Des Moines University knows that students in its eight graduate medical/health sciences degree programs need to understand how to work well with people in other health professions. That’s why its clinical students will be among more than 1,000 medical/health sciences students from DMU, Drake University, Des Moines Area Community College (DMACC), Grand View University and Mercy College of Health Sciences who will come together this Friday for an afternoon of networking and learning from and with each other.
This fifth annual Interprofessional Education (IPE) Student Day, held at Valley Church in West Des Moines, will engage future physicians, physician assistants, physical therapists, pharmacists, nurses and others in a case study designed to demonstrate how each profession can contribute to the patient’s treatment plan.
“Interprofessional education is important to students, because they will be working with multiple health care professionals when they begin their professional lives,” says Teri Stumbo, Ph.D., P.T., FASAHP, associate dean of DMU’s College of Health Sciences. “Students need to understand the importance of working with others to ensure the best outcome for the patient. Many of their patients will have complex medical issues that will require a team of professionals to address.”
Nicole Heley Lehman, a DMU physician assistant student, described a previous IPE activity she participated in last fall, a medication titration simulation, as her “initiation into working with other health care providers in a safe yet under-pressure environment.”
“My group consisted of two second-year DMACC nursing students, two second-year pharmacy students from Drake, and me, a first-year PA student. I was very nervous as I had not yet completed a pharmacology course, but I was very glad I had chosen to participate,” she says. “We enjoyed the opportunity to work together as a team, learned about the various roles needed in a semi-emergency situation, and had a good discussion in a non-threatening environment re: things we could have done better. I would definitely sign up for this again.”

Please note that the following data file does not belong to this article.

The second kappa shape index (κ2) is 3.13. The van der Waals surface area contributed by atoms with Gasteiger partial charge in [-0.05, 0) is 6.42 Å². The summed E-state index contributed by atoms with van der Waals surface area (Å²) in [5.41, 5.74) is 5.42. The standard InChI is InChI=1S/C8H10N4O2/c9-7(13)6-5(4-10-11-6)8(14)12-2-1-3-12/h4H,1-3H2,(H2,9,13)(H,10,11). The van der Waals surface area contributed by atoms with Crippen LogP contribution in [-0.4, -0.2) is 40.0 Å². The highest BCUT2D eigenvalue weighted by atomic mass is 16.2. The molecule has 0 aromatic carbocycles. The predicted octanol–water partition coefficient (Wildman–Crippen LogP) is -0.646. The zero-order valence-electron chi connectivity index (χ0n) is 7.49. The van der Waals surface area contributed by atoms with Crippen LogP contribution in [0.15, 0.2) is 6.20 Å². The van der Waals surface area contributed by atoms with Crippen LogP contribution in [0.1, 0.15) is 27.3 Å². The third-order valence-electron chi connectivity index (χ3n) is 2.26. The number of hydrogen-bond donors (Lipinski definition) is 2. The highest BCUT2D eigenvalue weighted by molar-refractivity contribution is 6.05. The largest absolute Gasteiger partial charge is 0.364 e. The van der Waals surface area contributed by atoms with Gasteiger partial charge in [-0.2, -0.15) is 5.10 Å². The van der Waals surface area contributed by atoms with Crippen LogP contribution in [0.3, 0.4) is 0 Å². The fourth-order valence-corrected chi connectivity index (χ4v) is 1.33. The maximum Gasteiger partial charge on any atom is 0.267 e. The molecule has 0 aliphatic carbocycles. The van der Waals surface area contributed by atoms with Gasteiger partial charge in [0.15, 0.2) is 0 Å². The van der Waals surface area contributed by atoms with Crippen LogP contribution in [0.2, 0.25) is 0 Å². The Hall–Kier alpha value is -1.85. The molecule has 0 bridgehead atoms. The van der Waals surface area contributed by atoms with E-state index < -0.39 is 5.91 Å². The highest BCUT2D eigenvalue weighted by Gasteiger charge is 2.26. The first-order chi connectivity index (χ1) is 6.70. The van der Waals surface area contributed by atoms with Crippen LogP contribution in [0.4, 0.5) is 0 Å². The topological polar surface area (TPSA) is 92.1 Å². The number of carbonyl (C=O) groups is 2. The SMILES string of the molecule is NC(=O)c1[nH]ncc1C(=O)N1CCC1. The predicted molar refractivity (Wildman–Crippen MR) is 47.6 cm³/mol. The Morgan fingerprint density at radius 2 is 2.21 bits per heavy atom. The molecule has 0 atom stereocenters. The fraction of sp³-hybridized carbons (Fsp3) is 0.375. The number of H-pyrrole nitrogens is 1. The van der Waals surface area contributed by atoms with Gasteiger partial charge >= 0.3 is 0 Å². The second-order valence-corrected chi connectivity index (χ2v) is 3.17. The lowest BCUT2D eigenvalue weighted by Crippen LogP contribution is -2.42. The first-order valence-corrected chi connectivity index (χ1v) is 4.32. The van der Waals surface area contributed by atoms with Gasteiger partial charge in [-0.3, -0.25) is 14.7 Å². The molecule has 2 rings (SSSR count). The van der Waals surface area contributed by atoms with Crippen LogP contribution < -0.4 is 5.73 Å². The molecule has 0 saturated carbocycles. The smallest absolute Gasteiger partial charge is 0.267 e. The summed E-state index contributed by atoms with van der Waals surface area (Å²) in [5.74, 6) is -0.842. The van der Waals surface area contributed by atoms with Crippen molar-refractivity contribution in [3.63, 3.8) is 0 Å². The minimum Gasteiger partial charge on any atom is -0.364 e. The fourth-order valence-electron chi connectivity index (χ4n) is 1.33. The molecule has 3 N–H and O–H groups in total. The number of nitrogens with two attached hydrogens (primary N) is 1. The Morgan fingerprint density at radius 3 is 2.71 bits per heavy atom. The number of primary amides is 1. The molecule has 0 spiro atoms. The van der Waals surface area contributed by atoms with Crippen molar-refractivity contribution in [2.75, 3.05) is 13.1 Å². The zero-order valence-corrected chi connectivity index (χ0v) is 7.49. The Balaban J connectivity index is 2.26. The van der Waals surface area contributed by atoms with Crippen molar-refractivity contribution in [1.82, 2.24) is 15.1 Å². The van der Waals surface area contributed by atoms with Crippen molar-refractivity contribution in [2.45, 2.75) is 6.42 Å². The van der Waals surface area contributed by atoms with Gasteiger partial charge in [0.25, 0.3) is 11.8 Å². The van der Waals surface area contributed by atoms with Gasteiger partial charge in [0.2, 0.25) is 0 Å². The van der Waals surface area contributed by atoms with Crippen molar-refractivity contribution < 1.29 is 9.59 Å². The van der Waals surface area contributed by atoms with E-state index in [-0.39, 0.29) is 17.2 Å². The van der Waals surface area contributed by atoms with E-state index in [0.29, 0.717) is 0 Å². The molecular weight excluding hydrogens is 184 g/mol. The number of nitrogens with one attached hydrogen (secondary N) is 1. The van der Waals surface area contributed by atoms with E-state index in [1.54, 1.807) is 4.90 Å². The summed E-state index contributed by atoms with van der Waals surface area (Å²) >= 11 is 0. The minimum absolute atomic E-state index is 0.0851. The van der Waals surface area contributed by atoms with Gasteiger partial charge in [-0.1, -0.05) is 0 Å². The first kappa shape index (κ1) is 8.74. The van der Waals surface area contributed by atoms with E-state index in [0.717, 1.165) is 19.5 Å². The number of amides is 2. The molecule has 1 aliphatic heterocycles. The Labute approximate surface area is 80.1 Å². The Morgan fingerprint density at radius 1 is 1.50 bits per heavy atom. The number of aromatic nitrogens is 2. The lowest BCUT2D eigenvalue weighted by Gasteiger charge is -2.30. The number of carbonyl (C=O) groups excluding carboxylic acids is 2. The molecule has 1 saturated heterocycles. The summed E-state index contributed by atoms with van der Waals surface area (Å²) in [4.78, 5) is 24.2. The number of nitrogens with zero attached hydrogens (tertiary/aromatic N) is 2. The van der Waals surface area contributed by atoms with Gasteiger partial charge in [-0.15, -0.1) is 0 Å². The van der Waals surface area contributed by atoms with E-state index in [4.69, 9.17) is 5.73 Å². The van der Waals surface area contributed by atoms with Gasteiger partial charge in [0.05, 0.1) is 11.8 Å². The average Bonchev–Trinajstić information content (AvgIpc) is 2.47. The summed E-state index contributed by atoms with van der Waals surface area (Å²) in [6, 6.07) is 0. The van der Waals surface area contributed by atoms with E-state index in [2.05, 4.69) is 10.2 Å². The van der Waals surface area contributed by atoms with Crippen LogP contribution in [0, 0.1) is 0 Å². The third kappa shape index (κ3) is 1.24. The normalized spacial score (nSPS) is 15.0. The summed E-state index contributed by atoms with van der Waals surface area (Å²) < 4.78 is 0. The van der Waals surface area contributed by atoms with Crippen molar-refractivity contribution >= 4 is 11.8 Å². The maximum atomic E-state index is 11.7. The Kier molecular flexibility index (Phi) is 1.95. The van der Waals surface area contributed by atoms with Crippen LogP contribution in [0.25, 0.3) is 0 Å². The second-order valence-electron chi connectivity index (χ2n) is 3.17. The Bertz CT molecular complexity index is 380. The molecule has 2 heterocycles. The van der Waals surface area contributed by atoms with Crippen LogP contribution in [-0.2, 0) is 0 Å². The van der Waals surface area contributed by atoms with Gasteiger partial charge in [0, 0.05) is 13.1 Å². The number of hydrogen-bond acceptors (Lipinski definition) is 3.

IPE gives participants insights on “other professions, their training and the limits of their licensure – what they can and can’t do,” says Steven Harder, D.O., FAAFP, interim chair of family and internal medicine at DMU. That’s been the case for Eric Williams, a second-year osteopathic medical student at DMU who has participated in two IPE events – one, a trivia event and patient case study; and the other, an ethics committee simulation.
“The first event was helpful in learning the different knowledge each of the different health care team members has and how they, specifically, can contribute to patient care,” he says. “The [second] event helped me to explore different perspectives of each of the unique members and also led me to realize that benefit that a diverse group can provide, especially when solving problems.”
IPE also shows students it’s okay to ask colleagues for help.
“Our job is to impress upon the students that they will not always have the answer, and multiple professions may be necessary to provide the best possible care to the patient,” says Dr. Stumbo. “We want students to know they should reach out to other professionals for the good of their patients.”
DMU President and CEO Angela Walker Franklin, Ph.D., will welcome students to the IPE Student Day on Friday. Sessions will include a mental health case study and time for group reflections – beneficial for medical/health sciences students immersed in their own rigorous academic programs.
“IPE gives everyone an opportunity to collaborate and work as a team with other fields/specialties that you may not get in school but very much resembles real-world experiences,” says Kevin Hejtmanek, D.P.T., a 2007 graduate of DMU’s doctor of physical therapy program and a current student in the University’s master of health care administration program. He is a physical therapist in the rehabilitation services department at Stewart Memorial Community Hospital in Lake City, IA. “I have participated in IPEs as a health care provider and as an administrator. Highly useful and highly recommended!”